Saundra Brodkin 0:00
Welcome to fantabulously ADHD, the podcast. I'm your host Saundra Brodkin, and I teach you how to embrace all of your ADHD to create a thriving life without getting stuck in analysis paralysis, overwhelm, and emotional hangovers. Living a full and beautiful life with ADHD is possible. Listen on to learn how. Hello, welcome to the fantabulously ADHD podcast today I have a special guest with us, Rose Marie, and she she goes by the name mortgageless mentor. So I'm gonna pass it over to Rosie so she can introduce herself to us and tell us a bit about her background. Rosie! Hi. How are you?
It's incredible Being here, thank you, I'm doing great. Very excited to be here. So the mortgageless mentor came about when I was really focusing on paying off my mortgage. So I called myself Rosie, the mortgageless to get myself in the groove to get all excited about paying my mortgage off. And then I paid it off. So I needed kind of a new a new goal, a new, a new view. And in talking to another coach, she suggested that I help others get to where I am. So that was Rosie, the mortgageless mentor is born. I help others get mortgageless, get debt free. And, you know, create that beautiful lifestyle that they deserve.
Saundra Brodkin 1:38
I love it. Because mortgages are only one piece of the the picture of debt that many people are in. And it's one piece and it's a big piece. And people I've often heard and I'm curious about your take on this. I've heard people say things like, oh, I can just take another mortgage out on my house and it'll be fine.
It's used as a line of credit. So many people have just rolled in random purchases, things that there's no way they would amortize over 25 years. In the real world. You wouldn't even think of it but they don't think twice about open up the mortgage rolling the debt.
Saundra Brodkin 2:19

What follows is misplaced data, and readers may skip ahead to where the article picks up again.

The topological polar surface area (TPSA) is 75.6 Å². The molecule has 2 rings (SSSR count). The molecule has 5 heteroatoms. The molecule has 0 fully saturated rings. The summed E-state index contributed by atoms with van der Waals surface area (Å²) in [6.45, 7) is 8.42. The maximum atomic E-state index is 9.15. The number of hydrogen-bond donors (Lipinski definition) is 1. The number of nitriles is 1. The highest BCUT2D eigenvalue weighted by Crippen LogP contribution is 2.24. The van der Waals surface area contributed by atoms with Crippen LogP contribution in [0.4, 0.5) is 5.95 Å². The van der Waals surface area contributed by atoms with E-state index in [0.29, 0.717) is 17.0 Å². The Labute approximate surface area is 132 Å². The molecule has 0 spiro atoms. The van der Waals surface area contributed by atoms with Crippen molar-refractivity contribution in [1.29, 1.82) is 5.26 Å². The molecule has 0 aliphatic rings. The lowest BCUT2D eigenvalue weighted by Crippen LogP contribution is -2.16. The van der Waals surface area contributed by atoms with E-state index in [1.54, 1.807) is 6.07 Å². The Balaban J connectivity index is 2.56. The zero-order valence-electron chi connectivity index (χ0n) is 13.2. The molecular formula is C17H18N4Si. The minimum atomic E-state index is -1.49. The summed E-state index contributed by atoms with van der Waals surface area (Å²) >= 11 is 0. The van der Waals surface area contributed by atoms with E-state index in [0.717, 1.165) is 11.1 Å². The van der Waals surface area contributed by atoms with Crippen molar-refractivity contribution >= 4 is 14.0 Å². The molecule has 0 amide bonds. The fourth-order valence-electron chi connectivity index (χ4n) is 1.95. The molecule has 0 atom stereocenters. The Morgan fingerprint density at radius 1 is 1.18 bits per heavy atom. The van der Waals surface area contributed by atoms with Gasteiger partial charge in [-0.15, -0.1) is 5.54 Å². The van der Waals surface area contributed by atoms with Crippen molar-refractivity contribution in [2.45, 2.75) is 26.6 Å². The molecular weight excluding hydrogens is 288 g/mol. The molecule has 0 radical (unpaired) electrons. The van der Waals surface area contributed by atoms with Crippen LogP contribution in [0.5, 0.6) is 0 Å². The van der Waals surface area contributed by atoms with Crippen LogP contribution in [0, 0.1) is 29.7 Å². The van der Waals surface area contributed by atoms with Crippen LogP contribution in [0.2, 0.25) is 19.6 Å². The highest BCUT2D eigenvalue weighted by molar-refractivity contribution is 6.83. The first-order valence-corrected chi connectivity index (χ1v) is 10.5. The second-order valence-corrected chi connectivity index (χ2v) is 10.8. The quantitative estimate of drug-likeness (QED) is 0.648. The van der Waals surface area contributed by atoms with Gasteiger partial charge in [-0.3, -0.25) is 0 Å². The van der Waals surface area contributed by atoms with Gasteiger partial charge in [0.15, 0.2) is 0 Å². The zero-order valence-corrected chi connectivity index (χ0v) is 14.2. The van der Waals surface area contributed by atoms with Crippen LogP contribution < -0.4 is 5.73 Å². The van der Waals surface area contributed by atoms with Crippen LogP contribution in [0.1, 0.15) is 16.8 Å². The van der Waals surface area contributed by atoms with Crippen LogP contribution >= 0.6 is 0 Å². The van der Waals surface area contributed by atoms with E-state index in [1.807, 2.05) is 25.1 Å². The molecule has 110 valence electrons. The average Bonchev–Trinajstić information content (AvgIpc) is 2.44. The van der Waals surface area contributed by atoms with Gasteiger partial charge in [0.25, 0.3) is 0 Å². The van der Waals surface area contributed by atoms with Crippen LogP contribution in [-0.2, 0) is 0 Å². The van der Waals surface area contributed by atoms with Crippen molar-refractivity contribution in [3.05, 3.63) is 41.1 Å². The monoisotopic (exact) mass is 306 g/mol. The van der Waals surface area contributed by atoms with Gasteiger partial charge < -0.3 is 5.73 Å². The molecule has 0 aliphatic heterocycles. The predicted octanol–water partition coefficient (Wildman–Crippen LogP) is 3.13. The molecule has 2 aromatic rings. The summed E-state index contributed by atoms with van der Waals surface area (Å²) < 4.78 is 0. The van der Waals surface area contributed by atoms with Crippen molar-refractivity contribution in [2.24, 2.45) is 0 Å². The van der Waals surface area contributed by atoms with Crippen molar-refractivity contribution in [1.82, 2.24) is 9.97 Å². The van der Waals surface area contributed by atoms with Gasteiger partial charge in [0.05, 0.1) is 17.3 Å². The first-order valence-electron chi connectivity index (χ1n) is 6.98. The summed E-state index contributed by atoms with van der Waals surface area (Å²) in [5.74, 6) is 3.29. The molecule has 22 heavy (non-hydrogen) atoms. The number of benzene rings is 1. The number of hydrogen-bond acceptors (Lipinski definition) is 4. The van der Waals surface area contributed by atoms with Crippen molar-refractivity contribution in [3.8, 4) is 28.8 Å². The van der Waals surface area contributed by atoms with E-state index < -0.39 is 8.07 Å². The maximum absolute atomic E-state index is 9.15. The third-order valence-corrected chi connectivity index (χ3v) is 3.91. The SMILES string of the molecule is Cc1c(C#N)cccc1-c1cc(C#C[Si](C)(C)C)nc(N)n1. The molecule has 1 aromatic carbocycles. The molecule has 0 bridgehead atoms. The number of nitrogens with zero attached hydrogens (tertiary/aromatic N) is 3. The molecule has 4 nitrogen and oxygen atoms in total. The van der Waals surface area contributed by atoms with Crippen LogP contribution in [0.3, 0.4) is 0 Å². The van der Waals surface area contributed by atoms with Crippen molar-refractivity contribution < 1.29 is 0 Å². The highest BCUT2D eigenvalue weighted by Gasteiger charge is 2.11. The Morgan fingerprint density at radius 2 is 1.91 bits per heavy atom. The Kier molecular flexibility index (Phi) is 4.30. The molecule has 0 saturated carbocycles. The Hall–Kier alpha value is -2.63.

And I guess I'm really even more curious about how this really affects people over time, when they when they do things like that, like, say, I I'm just gonna throw another mortgage on and I'll be fine. What have you seen?
So not only is it affecting the person, it's affecting their marriage, you have competition spending. Well, you bought this, I'm gonna buy this, well, we'll just roll it into the mortgage, I want a new vehicle, all of that relationship discussion changes, and there's no consequence, there's no desire to save for anything, we'll just roll it into the mortgage, that will then affect your children, because to them, that's how you shop. Well, we want a house, we'll roll it into the mortgage, we have a credit card, just use your credit card.
Saundra Brodkin 3:13
Oh, yeah, that makes a lot of sense. My, my philosophy has always been that I have to pay my credit card off every month. And if I, if I see that I won't be able to pay it off, then I can't buy the thing. But that's just not enough. It's not enough to be able to pay off your credit card every month when you also have things like a mortgage,
you need to re-analyze your spending. So it's not enough just to float. You want to be able to build the buffers, you want to be able to ensure that should something happen. You can access the money and go be it some catastrophe or some incredible opportunity. A few years ago, I went to Ireland for a month. If I didn't have money in the bank, I wouldn't have been able to afford that it would have mortgaged my future.
Saundra Brodkin 4:04